I have experienced both the preventive and therapeutic value of exercise in my own life. When, at 22, I arrived in America from France, I hardly knew anybody. Besides going to medical school, I was looking for an apartment, moving in, getting the lay of the land. Starting all over again, without parents around to tell me what to do, was fun at the beginning, but after a few months, my life seemed empty, devoid of pleasure. Without my family, my friends, my culture, my favorite hangouts, I felt as if I were slowly withering away. I remember one evening in particular, nothing seemed to matter or make sense except classical music. I listened to Schubert endlessly instead of studying. After several weeks in this stark mood, I realized that if I didn't do something, I was going to fail my exams.
I didn't know where to begin, but I knew I had to shake myself out of my stupor. I thought about squash, which I had taken up shortly before leaving Paris. Luckily, I had brought my racket with me—and it saved me.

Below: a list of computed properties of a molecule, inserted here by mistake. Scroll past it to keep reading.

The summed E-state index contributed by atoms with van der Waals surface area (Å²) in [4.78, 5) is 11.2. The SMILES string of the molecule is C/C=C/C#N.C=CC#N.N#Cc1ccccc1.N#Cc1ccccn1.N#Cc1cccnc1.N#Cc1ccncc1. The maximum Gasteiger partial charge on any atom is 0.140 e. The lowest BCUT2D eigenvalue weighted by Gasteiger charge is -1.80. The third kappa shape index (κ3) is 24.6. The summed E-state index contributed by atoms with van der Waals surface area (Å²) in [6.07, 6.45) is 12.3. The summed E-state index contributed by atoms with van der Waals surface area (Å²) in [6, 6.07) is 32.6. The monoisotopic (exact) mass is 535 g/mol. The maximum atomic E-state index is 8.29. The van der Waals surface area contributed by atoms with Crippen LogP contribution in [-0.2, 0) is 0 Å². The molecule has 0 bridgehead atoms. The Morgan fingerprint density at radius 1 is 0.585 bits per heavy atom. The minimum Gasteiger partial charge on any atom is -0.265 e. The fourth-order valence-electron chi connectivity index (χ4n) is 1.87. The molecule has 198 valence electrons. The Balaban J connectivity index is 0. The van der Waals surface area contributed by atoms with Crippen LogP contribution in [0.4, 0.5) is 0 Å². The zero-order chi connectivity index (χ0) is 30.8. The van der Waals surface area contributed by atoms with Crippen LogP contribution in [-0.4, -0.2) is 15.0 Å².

During the first two weeks of playing at a local health club, nothing changed except that I finally had something to look forward to. But also, thanks to squash, I met a few people who were nice enough to invite me over for dinner. For a long time, I didn't know whether it was the exercise or my new friends that helped me most, but whatever the explanation, it didn't matter. I felt far better, and I was back in the saddle.